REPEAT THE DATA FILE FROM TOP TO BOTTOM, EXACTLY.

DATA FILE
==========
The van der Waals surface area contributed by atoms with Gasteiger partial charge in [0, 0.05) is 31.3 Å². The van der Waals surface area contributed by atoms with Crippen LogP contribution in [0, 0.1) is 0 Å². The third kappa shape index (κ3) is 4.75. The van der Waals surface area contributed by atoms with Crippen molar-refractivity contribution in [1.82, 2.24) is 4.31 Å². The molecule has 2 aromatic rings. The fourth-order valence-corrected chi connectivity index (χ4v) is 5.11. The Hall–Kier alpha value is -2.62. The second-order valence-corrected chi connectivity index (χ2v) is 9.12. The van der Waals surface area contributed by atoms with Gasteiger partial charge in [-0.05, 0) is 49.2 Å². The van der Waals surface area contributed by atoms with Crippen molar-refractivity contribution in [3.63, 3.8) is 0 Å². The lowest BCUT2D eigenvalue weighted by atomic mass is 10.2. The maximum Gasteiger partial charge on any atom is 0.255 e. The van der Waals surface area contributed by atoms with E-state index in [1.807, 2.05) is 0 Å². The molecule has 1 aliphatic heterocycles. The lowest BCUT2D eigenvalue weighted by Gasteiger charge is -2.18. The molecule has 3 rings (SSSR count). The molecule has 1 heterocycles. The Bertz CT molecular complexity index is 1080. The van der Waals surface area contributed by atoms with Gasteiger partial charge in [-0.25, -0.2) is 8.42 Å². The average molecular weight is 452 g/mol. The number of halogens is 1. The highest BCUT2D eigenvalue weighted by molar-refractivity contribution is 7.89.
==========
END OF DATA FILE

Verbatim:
The van der Waals surface area contributed by atoms with Gasteiger partial charge in [0, 0.05) is 31.3 Å². The van der Waals surface area contributed by atoms with Crippen LogP contribution in [0, 0.1) is 0 Å². The third kappa shape index (κ3) is 4.75. The van der Waals surface area contributed by atoms with Crippen molar-refractivity contribution in [1.82, 2.24) is 4.31 Å². The molecule has 2 aromatic rings. The fourth-order valence-corrected chi connectivity index (χ4v) is 5.11. The Hall–Kier alpha value is -2.62. The second-order valence-corrected chi connectivity index (χ2v) is 9.12. The van der Waals surface area contributed by atoms with Gasteiger partial charge in [-0.05, 0) is 49.2 Å². The van der Waals surface area contributed by atoms with Crippen molar-refractivity contribution in [3.63, 3.8) is 0 Å². The lowest BCUT2D eigenvalue weighted by atomic mass is 10.2. The maximum Gasteiger partial charge on any atom is 0.255 e. The van der Waals surface area contributed by atoms with E-state index in [1.807, 2.05) is 0 Å². The molecule has 1 aliphatic heterocycles. The lowest BCUT2D eigenvalue weighted by Gasteiger charge is -2.18. The molecule has 3 rings (SSSR count). The molecule has 1 heterocycles. The Bertz CT molecular complexity index is 1080. The van der Waals surface area contributed by atoms with Gasteiger partial charge in [-0.25, -0.2) is 8.42 Å². The average molecular weight is 452 g/mol. The number of halogens is 1. The highest BCUT2D eigenvalue weighted by molar-refractivity contribution is 7.89.